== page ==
The Human Touch: Daisy May Collingridge’s Wearable Art
London based artist Daisy May Collingridge’s eccentric, intricately layered ‘squishy sculptures’ break down the boundaries between fashion, costume and art in the most playful and humorous ways. She works with soft jersey, hand-dyed into delicate flesh tones to mime the delicate, shifting hues of human skin. These are stitched together in layer upon layer of crease and fold to create wonderfully lumpy and bumpy wearable bodysuits, each with their own unique, characterful properties that celebrate the tactile nature of the human body. We catch up with Collingridge to learn more about the ideas and influences behind her fabric-based practice.
RL: You began your creative career in fashion design – what made you switch to making art?
DC: I did a fashion design degree at Central Saint Martins [graduating in 2014}. I love handling fabric, working with the body and responding to movement. However, I never really saw how I fit into the fashion industry. From my perspective, it seemed like the more successful you were in the fashion industry, the less you got to physically make things. I love making with my hands, that’s where I find my joy.
RL: Having had this experience of both industries, do you see parallels between them?
DC: Fashion at its creative core is ultimately a study of the body. The body as a form to build upon, the body as a social entity, the body in motion. I am still looking and responding to these ideas so in that respect there are strong parallels.
RL: Who are your greatest influences?
DC: Mum. She is a pragmatic and prolific maker. She has turned her hand to all the crafts. She taught me how to sew aged five and both my parents encouraged me to make, draw, paint; and be free. They both still play a big role in my work now.
Other influences are the anatomical illustrations of the 16th century, for example Andreas Vesalius’ book De Humani Corporis Fabrica (1514-64) and that infamous Body World exhibition by Gunther von Hagens. It showed the human (and other animals) in all their biological, anatomical glory preserved by plastination.
RL: Do you have a preference for certain textures and colours?
DC: Colour is a key aspect to the harmony of the final piece. I dye all the fabric myself so I have control over the palette. The soft colours, are reminiscent of my childhood, they are inviting and evoke comfort and familiarity. Similarly, the wearable pieces and sculptures are all soft to touch. Fabric is inherently tactile so the work takes on that characteristic. The viewer is drawn in with a curiosity to touch. The stretch jersey allows me to sculpture smooth rounded shapes as well as responding to movement when weight is added. It is skin-like.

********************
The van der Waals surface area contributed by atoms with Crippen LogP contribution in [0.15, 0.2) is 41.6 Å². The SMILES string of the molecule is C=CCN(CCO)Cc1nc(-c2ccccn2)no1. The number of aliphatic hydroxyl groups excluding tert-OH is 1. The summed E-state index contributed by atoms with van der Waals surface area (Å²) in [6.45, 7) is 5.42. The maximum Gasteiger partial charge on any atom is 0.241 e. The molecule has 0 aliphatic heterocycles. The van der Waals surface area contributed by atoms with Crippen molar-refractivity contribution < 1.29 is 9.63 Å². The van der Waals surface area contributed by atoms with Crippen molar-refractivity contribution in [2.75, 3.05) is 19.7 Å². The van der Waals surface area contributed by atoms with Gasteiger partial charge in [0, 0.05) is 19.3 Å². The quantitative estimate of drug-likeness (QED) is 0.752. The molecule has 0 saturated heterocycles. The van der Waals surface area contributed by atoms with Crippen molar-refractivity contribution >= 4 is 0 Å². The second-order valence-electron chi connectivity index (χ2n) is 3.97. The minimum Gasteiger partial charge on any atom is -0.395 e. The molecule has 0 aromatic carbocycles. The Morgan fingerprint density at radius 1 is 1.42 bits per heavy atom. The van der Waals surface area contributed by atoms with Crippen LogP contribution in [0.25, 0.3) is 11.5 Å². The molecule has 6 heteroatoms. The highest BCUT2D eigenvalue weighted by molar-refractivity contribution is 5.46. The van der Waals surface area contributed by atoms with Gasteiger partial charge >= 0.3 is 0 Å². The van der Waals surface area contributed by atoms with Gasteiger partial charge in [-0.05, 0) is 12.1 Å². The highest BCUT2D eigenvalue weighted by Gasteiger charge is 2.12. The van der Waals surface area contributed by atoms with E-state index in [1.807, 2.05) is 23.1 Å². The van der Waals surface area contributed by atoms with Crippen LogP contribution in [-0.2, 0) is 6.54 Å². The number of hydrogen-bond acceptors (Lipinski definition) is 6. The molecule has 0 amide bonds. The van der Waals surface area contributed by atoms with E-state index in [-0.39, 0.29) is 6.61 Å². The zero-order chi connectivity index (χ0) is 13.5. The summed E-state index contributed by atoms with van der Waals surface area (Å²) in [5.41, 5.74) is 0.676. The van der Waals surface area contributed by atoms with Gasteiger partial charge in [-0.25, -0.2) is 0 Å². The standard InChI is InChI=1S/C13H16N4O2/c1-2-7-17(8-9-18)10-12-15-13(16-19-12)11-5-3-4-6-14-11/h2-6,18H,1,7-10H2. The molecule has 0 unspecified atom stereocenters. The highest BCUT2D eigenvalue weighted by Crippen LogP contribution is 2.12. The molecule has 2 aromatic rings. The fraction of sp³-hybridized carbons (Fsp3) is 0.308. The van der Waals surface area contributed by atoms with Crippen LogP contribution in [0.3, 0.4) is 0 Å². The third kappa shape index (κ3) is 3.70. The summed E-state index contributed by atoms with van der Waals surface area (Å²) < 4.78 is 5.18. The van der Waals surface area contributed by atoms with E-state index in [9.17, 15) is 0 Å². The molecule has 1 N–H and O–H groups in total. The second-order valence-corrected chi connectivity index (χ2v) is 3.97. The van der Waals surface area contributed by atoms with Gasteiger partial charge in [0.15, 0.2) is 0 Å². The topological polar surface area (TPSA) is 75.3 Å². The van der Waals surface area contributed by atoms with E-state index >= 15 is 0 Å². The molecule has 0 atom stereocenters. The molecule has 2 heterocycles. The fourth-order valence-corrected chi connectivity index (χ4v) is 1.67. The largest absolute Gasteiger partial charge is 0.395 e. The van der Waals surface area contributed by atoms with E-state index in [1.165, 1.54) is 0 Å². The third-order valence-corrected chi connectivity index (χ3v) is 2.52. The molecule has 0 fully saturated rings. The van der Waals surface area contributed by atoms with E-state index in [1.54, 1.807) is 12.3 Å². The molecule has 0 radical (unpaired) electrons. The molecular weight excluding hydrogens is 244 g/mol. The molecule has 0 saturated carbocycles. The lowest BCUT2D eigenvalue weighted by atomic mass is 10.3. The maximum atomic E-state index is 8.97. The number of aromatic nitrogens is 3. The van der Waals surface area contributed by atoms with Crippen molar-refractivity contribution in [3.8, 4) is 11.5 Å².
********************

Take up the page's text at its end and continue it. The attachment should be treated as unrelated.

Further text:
RL: What is your working process? Do you have a plan in mind before you begin? How long does it take to complete a bodysuit?
DC: It’s a pretty impulsive process. I make the head first and the body grows from there. There are elements of planning; I decide on a colour palette and dye all the fabric prior to construction but when I begin the sculptural side I work in a spontaneous way. Referencing anatomy books throughout as well as physically wearing elements to study how they respond to movement. Each piece is one of a kind and cannot be re-made the same. It is labour-intensive; they take months to make. Except for the underlying garment structure, the whole piece is hand sewn. They are constructed in sections, head piece, hands, feet, trousers/legs and body sections. The shapes are then built up using layers of wadding and jersey. Each piece is painstakingly hand stitched on. I don’t work from drawings, more let the character build itself.
RL: How many different characters do you have? And how do you come up with their names?
DC: There are five wearable pieces and quite a few more sculptures of varying scales. Each one has its own name, not title. I like to give them names to identify them as individuals. I sometimes work in the animation world and I love breathing life into things.
RL: What are you currently working on?
DC: I am currently working on my first solo show in October 2023 at TJ Boulting Gallery in London. It’s exciting and scary! Before that I am thrilled to be part of Within & Without; a show curated by Ferren Gipson (author of the book Women’s Work (2022)) highlighting contemporary women artists working in textiles and ceramics. The exhibition will be at Unit Gallery, London during Women’s History Month (7th March– 6th April 2023).
I cannot imagine how hot and heavy the garments are. They look amazing, though. I love the anatomical-looking sculptures, too. They are lovable, the opposite of Gunther von Hagens’ disturbing work from which Ms Collingridge drew inspiration. And she’s correct – I DO want to touch them!
What a unique artist. Love the beings she creates. So individualistic. Thank you for bringing her art to the for front.